2. There must be a focus on student achievement. It goes without saying that a focus on student achievement is also a focus on student learning and teacher instruction. The school district has focused on instruction this year through intense training of the teaching staff on research-based instructional strategies that improve student achievement. The school district is also asking all teachers to create “benchmark assessments”. Benchmark assessments are a fancy name for creating a local test that truly measures what was taught in the classroom. Benchmark assessments are created by grade level or subject area teams of teachers working together so each student will be judged on the same criteria regardless of what teacher they may have had. In the best of all possible worlds, benchmark assessments are used to adjust instruction throughout the year. In other words, if too many students do not do well on the assessment, then the teacher will need to re-teach the concept using different instructional strategies.

3. Fostering student creativity and problem solving must be a focus for Ridgway Area School District. I hear from community members as well as teachers about the lack of problem solving capabilities of students. The school must start to adjust the way we think about being creative and solving problems. Creativity is not something that must be confined to music or art classes. All curriculum areas in all grade levels must offer opportunities for students to show their creative side. The school district shows off our music and art students’ creativity through concerts and exhibitions. The schools must now do the same for the student who finds a creative solution to a problem in math, social studies, foreign language and all curricular areas. Stanford University has a great model in their K-12 lab. The students and teachers all follow “design thinking” which centers on identifying and solving real world problems. That model would be great for Ridgway Area School District. The school district currently uses community resources to try to help students become more creative (Appalachian Arts Studio) but expanding the school’s reach into other community venues is a must.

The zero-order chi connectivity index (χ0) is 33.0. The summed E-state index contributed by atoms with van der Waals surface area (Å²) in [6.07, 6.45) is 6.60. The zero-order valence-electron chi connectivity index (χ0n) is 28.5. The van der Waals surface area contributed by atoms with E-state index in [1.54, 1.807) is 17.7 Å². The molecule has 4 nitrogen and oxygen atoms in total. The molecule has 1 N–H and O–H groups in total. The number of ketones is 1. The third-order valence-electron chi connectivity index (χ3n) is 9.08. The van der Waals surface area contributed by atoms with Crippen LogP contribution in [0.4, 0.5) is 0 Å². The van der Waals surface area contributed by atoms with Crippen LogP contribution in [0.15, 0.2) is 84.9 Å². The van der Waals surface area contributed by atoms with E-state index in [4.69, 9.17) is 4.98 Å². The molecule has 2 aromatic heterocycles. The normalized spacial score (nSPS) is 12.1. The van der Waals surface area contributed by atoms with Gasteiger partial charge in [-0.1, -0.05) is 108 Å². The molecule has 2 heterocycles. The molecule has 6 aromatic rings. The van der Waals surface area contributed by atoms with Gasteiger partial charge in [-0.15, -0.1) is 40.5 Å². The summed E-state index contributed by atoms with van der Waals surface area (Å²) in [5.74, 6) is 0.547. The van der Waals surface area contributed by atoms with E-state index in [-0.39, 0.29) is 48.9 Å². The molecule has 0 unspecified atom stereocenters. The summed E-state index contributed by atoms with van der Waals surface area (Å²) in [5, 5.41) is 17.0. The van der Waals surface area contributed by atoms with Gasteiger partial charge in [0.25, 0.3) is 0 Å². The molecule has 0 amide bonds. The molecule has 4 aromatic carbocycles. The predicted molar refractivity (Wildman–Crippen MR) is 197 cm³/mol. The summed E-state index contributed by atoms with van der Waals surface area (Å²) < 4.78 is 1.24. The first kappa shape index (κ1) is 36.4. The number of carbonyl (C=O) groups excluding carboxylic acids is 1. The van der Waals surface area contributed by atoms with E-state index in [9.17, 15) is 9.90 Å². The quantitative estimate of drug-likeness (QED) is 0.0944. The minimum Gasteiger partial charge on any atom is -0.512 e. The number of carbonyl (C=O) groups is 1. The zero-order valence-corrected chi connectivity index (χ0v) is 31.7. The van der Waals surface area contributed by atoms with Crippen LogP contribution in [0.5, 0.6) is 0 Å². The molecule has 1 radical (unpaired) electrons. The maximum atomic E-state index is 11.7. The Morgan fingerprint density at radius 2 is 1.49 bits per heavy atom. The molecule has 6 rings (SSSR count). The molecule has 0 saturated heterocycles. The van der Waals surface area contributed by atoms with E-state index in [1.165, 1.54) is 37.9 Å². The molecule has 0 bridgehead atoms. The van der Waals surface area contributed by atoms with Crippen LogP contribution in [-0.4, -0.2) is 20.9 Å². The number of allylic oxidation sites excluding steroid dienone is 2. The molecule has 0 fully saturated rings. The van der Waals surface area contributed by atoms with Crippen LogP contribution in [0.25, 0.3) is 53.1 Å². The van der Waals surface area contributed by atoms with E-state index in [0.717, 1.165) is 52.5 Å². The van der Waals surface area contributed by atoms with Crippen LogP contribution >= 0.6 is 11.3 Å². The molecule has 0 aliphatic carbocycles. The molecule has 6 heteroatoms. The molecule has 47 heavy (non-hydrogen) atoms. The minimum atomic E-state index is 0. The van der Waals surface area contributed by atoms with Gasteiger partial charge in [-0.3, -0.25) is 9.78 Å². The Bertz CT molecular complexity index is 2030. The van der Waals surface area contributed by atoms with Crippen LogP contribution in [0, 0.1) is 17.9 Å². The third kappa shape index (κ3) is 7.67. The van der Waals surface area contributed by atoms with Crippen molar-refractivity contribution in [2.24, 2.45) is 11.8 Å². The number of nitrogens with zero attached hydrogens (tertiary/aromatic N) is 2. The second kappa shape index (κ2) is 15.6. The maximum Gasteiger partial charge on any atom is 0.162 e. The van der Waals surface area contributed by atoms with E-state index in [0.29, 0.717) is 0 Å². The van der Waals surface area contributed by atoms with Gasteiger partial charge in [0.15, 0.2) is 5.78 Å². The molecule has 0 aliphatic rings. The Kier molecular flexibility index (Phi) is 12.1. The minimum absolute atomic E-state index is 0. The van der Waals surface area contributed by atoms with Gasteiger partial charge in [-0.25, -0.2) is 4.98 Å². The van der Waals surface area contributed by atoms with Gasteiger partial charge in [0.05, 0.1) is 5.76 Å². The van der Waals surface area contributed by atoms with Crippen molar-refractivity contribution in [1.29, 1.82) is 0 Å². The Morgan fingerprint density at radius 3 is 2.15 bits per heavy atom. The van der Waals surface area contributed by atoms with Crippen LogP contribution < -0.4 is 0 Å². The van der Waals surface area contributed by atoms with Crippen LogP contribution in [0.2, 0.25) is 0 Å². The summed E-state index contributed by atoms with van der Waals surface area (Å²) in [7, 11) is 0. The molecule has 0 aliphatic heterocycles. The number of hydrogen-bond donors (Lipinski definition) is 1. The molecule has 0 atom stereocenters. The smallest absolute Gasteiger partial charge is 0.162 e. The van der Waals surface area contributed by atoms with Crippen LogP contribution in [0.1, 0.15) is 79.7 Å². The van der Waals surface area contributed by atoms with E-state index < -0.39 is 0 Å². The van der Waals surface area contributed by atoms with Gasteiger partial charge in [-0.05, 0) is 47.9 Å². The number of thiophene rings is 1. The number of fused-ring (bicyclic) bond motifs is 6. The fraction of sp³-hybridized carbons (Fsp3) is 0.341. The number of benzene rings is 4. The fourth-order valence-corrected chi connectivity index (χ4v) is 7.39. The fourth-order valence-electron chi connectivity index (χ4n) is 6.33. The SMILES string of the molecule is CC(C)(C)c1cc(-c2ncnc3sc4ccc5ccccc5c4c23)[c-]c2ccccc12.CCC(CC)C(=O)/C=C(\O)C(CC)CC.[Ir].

Monday, May 24, 2010

Transformation vs. Reform

A few weeks ago I was discussing the difference between school reform and school transformation with someone from the Knowledge Works Foundation . I have thought about this difference a lot in the past few weeks and I want to share with you my ideas of school transformation and what I think it means for Ridgway Area School District. I will discuss the specifics of why I think a transformative period in public education is occurring in a later blog; this blog will be concerned about the difference between reform and transformation.

Reform has become a “tired” word in education. Books have been written explaining why reform efforts in public education have not worked. The best of these, in my opionion, is Tinkering Toward Utopia by David Tyack and Larry Cuban . In the past, reforms have been created and developed in a “cookie cutter” model. Usually a well meaning researcher or organization creates programs that works well in one locality then “scale-up” the reform and offer it to the rest of the country. Oftentimes the reforms are forced on school districts through either the state or national departments of education. The result is that there is not a “buy-in” from the local school districts and the reform (no matter how viable it is) is not implemented with fidelity. The end result is a muddled process of reform that does not really change anything within the school district.

The contrast to reform that is forced on a school district is transformation of a school district created by the stakeholders of the school district. It seems obvious that if one wants a system like public education to actually change, then there must be input from the people in the local school district. A community and school district must have leadership that believes that a radical transformation can take place and then nurture the change to make sure it occurs. With transformation there is no “cookie cutter”, one size fits all solutions. Rather, there are thousands of permutations of what change can look like in the school district. I believe that all change must be focused on the question “what is in the best interest of the student”. Transformation cannot occur for the benefit of administrators, teachers or well meaning reformist. The students in the schools must be the focus of transformation. Tomorrow I will discuss transformation more deeply. I hope this blog helped delineate the difference between reform and transformation.  I hope that we are positioning Ridgway to move forward and start the process of true transformation.  Our initiatives that have been implemented will assist in this process.